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Letter to the Editor: Revisiting the mayor’s role in the flower sculpture acquisition

By   /  May 11, 2014  /  3 Comments

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The Metro Independent published a great article about the flower sculpture at the corner of Clay Street and Route 159. It should serve as a reminder of our very unusual weak Mayor form of government that Mayor Miller fails to respect. But for being Liquor Commissioner and chairing meetings he is simply one of five votes.

State law requires that our municipality post an Organizational Chart. Ours shows the City Council (3 votes) controls the City Manager. In turn, the manager controls all operations, including installation of the flower sculpture.

The video of the meeting shows the sculpture was on the agenda but when the chair (Mayor Miller) asked for a motion for approval, the other four Council members remained silent. Then, looking from side-to-side he asked for a motion for the artwork. After more silence the chair then said, “I’ll ask one more time. Is there a motion to approve item L1 for the purchase of the public artwork between the City of Collinsville and U-Studios?”

Frustrated, the mayor then announced the motion failed while then saying there was no motion.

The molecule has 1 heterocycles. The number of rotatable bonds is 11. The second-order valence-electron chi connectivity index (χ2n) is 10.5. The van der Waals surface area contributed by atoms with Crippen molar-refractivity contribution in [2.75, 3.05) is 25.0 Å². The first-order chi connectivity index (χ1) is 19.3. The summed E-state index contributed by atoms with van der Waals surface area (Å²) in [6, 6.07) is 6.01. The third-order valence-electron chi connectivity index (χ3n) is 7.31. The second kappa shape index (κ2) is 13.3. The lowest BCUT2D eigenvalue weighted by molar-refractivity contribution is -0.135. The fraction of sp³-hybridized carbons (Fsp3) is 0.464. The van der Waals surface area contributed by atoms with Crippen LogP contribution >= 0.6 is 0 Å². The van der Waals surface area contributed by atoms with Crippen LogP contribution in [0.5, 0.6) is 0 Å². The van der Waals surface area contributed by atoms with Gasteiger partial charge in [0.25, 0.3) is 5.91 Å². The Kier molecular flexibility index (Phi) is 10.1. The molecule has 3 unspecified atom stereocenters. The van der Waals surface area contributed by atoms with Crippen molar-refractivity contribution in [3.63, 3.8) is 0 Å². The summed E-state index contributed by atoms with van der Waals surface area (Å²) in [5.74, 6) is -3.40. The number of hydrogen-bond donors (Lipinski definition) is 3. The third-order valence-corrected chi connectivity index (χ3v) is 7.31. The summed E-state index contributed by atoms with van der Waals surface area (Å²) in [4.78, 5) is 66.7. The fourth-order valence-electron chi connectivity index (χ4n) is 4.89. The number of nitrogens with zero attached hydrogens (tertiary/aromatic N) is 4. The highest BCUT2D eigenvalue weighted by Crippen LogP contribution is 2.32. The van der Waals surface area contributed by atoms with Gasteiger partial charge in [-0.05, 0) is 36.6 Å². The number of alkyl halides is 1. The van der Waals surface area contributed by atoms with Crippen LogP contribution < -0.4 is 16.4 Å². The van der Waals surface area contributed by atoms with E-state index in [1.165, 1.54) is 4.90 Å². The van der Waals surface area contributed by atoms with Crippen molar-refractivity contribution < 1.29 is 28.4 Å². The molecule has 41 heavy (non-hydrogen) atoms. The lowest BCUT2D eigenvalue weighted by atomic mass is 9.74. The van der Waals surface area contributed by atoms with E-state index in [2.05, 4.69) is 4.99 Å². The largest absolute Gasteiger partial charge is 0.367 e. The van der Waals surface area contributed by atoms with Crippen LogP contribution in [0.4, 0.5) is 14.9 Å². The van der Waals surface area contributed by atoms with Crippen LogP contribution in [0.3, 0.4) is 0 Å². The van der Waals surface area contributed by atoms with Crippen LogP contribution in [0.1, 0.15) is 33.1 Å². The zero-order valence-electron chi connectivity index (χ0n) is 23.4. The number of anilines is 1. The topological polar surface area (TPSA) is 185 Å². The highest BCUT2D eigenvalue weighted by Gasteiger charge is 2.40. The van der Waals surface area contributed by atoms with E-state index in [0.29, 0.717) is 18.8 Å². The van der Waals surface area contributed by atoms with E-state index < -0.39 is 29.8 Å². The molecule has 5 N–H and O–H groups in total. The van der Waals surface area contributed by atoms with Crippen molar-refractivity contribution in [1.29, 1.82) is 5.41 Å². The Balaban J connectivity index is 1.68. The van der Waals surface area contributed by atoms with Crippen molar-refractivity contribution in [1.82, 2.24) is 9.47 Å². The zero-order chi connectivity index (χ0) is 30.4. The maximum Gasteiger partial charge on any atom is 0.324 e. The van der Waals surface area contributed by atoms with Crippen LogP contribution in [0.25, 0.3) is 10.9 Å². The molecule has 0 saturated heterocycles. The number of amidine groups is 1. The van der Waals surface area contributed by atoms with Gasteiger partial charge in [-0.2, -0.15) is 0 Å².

The Metro article stated the item was on the agenda at the request of Karasek, as a “formal handover of work.” Webster indicates that could have been phrased as done in a lawful form to yield control of the work.

I believe the citizens of Collinsville have not given the Mayor the authority to hand over control to a vendor.

The Metro article also stated, “City Manager Scott Williams sent an email to the Council members last week to let them know the artwork they were pondering was installed.” It is reasonable to believe that the manager, having control of all operations, was now the messenger for Mayor Miller who was clearly acting beyond his power.

Probably, the Open Meetings Act was also violated.

Bob DesPain

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3 Comments

  1. Dawn Marston says:

    It seems as if the mayor is more interested in prettying up the city with a few flowers and a sculpture then really fixing the problems that plague this town. I live on the east side of main street, my home is surrounded by rental property that is barely being maintained, I have drug dealers right down the street, from the view where I am the city is going downhill fast, years of out of control landlords have taken their toll, I want to move and I fear that the state of the neighborhood will adversely affect the amount of money that I will get for my house. Many city council members and a few mayors have put us in the situation that we are in, I guess it is easier to try to dress up the problem than to really deal with it.

  2. Ryan says:

    So, if the artwork was never approved, and the installation was never approved, why did it get installed and why is it still there? Also, by the sound of the article, none of the city council members like the artwork, nor does it sound like they want it there. Is there a movement then to have it taken down? Or is there a way to hold the city accountable for the mistake?

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